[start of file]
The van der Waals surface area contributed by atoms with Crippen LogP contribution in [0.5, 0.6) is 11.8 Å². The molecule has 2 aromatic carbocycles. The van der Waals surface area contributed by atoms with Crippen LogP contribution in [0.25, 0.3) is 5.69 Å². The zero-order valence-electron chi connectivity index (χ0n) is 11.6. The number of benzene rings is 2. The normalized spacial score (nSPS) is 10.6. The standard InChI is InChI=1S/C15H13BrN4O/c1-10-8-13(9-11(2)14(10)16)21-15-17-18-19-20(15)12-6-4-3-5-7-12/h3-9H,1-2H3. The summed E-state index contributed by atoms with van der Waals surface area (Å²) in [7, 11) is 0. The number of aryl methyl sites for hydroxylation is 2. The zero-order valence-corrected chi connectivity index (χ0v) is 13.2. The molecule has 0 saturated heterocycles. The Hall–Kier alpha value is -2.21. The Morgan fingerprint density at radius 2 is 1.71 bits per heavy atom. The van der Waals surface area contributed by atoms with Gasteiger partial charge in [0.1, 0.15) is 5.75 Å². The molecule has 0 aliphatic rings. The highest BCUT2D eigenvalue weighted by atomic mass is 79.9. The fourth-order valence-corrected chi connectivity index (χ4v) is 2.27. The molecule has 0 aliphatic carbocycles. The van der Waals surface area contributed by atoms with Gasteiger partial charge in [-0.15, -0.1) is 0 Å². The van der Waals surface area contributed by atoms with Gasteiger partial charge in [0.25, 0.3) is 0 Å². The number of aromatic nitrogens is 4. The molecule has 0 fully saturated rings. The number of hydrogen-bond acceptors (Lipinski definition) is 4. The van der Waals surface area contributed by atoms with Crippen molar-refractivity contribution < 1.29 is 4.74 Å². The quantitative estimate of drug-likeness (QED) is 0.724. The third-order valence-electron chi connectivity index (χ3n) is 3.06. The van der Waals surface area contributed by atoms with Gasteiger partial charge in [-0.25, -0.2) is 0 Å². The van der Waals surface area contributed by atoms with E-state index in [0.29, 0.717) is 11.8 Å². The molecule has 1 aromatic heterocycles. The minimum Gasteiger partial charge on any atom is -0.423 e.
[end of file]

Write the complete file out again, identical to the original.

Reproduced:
The van der Waals surface area contributed by atoms with Crippen LogP contribution in [0.5, 0.6) is 11.8 Å². The molecule has 2 aromatic carbocycles. The van der Waals surface area contributed by atoms with Crippen LogP contribution in [0.25, 0.3) is 5.69 Å². The zero-order valence-electron chi connectivity index (χ0n) is 11.6. The number of benzene rings is 2. The normalized spacial score (nSPS) is 10.6. The standard InChI is InChI=1S/C15H13BrN4O/c1-10-8-13(9-11(2)14(10)16)21-15-17-18-19-20(15)12-6-4-3-5-7-12/h3-9H,1-2H3. The summed E-state index contributed by atoms with van der Waals surface area (Å²) in [7, 11) is 0. The number of aryl methyl sites for hydroxylation is 2. The zero-order valence-corrected chi connectivity index (χ0v) is 13.2. The molecule has 0 saturated heterocycles. The Hall–Kier alpha value is -2.21. The Morgan fingerprint density at radius 2 is 1.71 bits per heavy atom. The van der Waals surface area contributed by atoms with Gasteiger partial charge in [0.1, 0.15) is 5.75 Å². The molecule has 0 aliphatic rings. The highest BCUT2D eigenvalue weighted by atomic mass is 79.9. The fourth-order valence-corrected chi connectivity index (χ4v) is 2.27. The molecule has 0 aliphatic carbocycles. The van der Waals surface area contributed by atoms with Gasteiger partial charge in [-0.15, -0.1) is 0 Å². The van der Waals surface area contributed by atoms with Gasteiger partial charge in [0.25, 0.3) is 0 Å². The number of aromatic nitrogens is 4. The molecule has 0 fully saturated rings. The number of hydrogen-bond acceptors (Lipinski definition) is 4. The van der Waals surface area contributed by atoms with Crippen molar-refractivity contribution < 1.29 is 4.74 Å². The quantitative estimate of drug-likeness (QED) is 0.724. The third-order valence-electron chi connectivity index (χ3n) is 3.06. The van der Waals surface area contributed by atoms with Gasteiger partial charge in [-0.25, -0.2) is 0 Å². The van der Waals surface area contributed by atoms with E-state index in [0.29, 0.717) is 11.8 Å². The molecule has 1 aromatic heterocycles. The minimum Gasteiger partial charge on any atom is -0.423 e.